Your First Job After Graduating

You’ve graduated.  Finally, all of those late nights at the library, and early mornings in classes will start to pay off.  You are ready to find a job where you can use all of your new found knowledge.  However, if you are like many new graduates, you may find that it is not that easy.  You may quickly become frustrated as employers demand experience, and offer you entry-level positions that have nothing to do with what you studied at school.  You may start to wonder if there was any point in going to school in the first place.  Before you get too frustrated, remember that it is all part of the process, and that everyone has to go through it.  Here are some tips to help make this transition a little easier:

Don’t expect too much. Everybody has to start at the bottom.  That’s the rule.  While you may have taken ample classes in management, you will not start as a manager.  However, you could start off by answering the manager’s phone.  You need to prove yourself before the employer will increase your level of responsibility.  Take the opportunity to learn from your coworkers, and to get some experience in the industry.

Have a short-term and long-term plan.  Where do you want to be in five years?  What do you need to be doing now in order to accomplish that goal?  Even an entry-level job can give you foundation that you need to achieve your dream job in the future. Don’t worry about the job itself.  Pay attention to how it fits in with your future career goals.

Look and act professional at all times.  Since you are new to the industry, you are making a first impression, and building your network.  Try to leave positive impressions with everyone that you meet.  Remember, you never know where you will find that first opportunity.

Distinguish yourself.  What do you have to offer that is unique?  Can you speak Cantonese?  Do you have skills in graphic design?  Are you exceptionally creative?  Seek out positions and organizations that may be able to make use of your special skills.    Use your special skills to distinguish yourself from the competition.

Take advantage of internships, co-op placements, and other school connections.  Your school may offer special opportunities for its students and graduates.  Be sure to make use of them  They are a great way to gain experience, and to make connections.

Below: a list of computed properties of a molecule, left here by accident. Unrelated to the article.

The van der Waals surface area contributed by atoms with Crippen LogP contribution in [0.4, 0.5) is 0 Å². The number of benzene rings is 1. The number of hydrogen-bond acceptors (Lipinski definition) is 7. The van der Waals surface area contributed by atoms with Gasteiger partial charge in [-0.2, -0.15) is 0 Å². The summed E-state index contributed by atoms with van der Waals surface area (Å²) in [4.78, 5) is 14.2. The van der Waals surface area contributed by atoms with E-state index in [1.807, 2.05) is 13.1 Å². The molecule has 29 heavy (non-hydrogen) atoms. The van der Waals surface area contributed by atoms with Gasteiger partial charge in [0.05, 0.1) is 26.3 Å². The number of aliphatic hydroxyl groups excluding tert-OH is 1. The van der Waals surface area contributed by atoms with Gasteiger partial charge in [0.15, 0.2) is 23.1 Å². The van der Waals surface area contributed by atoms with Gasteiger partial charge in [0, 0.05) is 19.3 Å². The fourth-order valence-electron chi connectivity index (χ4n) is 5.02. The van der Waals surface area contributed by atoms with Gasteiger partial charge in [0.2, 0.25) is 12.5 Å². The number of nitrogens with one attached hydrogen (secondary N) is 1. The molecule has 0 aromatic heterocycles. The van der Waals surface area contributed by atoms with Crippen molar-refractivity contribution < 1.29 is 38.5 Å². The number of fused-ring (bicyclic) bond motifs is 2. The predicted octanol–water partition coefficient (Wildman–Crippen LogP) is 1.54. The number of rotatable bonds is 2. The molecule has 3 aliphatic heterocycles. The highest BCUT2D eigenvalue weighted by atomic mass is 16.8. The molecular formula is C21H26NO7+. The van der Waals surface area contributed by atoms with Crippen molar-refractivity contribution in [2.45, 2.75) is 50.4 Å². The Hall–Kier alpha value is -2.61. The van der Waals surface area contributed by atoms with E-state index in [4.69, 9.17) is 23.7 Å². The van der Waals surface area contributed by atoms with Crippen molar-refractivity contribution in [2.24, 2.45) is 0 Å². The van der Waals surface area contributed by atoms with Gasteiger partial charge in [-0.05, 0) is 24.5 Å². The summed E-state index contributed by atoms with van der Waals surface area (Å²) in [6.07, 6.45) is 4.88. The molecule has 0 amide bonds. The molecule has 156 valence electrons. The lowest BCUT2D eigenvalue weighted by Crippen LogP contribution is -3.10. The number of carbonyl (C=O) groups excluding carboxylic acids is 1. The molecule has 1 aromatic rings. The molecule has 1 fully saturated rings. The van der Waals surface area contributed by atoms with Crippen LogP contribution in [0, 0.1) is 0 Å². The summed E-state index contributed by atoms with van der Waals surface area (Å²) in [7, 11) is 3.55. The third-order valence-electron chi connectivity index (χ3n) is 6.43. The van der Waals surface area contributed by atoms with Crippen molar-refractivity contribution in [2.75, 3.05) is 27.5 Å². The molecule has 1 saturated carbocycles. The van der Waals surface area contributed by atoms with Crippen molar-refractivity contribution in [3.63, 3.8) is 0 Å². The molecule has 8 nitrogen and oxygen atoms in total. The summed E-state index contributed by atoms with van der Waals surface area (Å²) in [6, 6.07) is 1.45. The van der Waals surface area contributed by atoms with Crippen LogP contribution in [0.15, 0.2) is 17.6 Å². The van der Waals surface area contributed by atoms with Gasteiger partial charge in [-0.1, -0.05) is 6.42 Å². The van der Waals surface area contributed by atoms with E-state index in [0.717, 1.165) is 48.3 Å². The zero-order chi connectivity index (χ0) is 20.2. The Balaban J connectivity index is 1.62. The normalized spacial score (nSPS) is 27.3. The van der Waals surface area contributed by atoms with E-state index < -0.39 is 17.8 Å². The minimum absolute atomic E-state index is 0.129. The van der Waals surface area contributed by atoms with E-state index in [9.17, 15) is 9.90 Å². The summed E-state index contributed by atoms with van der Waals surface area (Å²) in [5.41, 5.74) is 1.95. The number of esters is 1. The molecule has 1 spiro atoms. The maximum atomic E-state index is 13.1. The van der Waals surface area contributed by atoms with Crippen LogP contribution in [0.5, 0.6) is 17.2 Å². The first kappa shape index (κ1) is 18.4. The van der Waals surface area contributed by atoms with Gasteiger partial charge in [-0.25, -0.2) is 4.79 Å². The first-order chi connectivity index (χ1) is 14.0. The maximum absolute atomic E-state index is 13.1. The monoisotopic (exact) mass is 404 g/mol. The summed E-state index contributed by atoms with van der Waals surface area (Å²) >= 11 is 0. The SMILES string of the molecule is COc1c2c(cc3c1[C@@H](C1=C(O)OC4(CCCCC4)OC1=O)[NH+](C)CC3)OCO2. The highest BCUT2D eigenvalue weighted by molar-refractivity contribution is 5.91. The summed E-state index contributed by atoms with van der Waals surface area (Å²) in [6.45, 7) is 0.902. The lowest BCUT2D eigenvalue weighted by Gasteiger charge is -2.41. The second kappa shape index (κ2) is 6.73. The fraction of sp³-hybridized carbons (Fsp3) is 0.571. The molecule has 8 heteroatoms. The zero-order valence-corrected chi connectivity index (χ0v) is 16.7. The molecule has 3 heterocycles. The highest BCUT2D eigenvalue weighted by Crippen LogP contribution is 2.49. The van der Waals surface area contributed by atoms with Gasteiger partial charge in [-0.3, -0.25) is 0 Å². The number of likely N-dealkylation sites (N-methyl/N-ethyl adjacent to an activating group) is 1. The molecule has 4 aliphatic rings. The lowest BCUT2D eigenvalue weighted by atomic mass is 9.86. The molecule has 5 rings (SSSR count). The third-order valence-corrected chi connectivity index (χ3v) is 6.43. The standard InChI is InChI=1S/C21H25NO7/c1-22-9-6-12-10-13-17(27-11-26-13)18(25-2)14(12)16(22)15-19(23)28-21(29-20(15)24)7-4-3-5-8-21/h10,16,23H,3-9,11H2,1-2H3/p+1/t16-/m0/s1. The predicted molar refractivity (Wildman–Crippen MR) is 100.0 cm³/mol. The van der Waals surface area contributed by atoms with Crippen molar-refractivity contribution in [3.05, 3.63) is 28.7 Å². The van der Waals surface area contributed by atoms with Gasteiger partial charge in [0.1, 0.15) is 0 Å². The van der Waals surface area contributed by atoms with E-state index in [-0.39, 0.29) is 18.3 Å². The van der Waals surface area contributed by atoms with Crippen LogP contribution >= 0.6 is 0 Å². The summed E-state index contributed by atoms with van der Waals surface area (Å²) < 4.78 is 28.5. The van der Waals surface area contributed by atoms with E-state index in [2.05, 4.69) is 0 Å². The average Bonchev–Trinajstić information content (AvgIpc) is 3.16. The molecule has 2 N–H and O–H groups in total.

Identify the skills that are in demand.  Take a look at the job advertisements for your target job.  Focus on the requirements, and try to identify the skills that are in demand.  Pay special attention to the hard skills that are less common.  They may be listed as assets rather than actual requirements. Do the research, and if it is not too difficult, acquire these skills.

Network.   Since you are new to the industry, it may be easier to get your first opportunity from someone who already knows you.  Talk to your friends, family, and acquaintances.  Let them know what you are looking for, and ask if they have any suggestions or connections that may help.  Don’t be shy.  Networking is going to be important throughout your career, and now is a great time to start 

Remember that being a new graduate can be a strength.  You may feel that since you are a new graduate, employers will be unlikely to hire you over an applicant with more experience.  However, that isn’t always the case.  For an entry-level position, the employer may actually prefer to hire a new graduate.  They may believe that it will be easier to train a new graduate for the position, because they are not yet attached to particular way of doing things.  They may also be less concerned about a new graduate getting bored and leaving after a few months.  While you maybe afraid of those job seekers with lots of experience, keep in mind that they are afraid of you too!

Most new graduates start their job search with enthusiasm, but quickly become discouraged by how difficult it can be.  However, if you remain flexible, realistic, and persistent, you will eventually find a job that will help you achieve your career goal.  Think of it as a part of your education.  None of us ever really graduate.  If you make an effort to find the learning opportunities in every experience, your career will continue to grow.

(Written by:  Karen Bivand, Photo From: scottchan /

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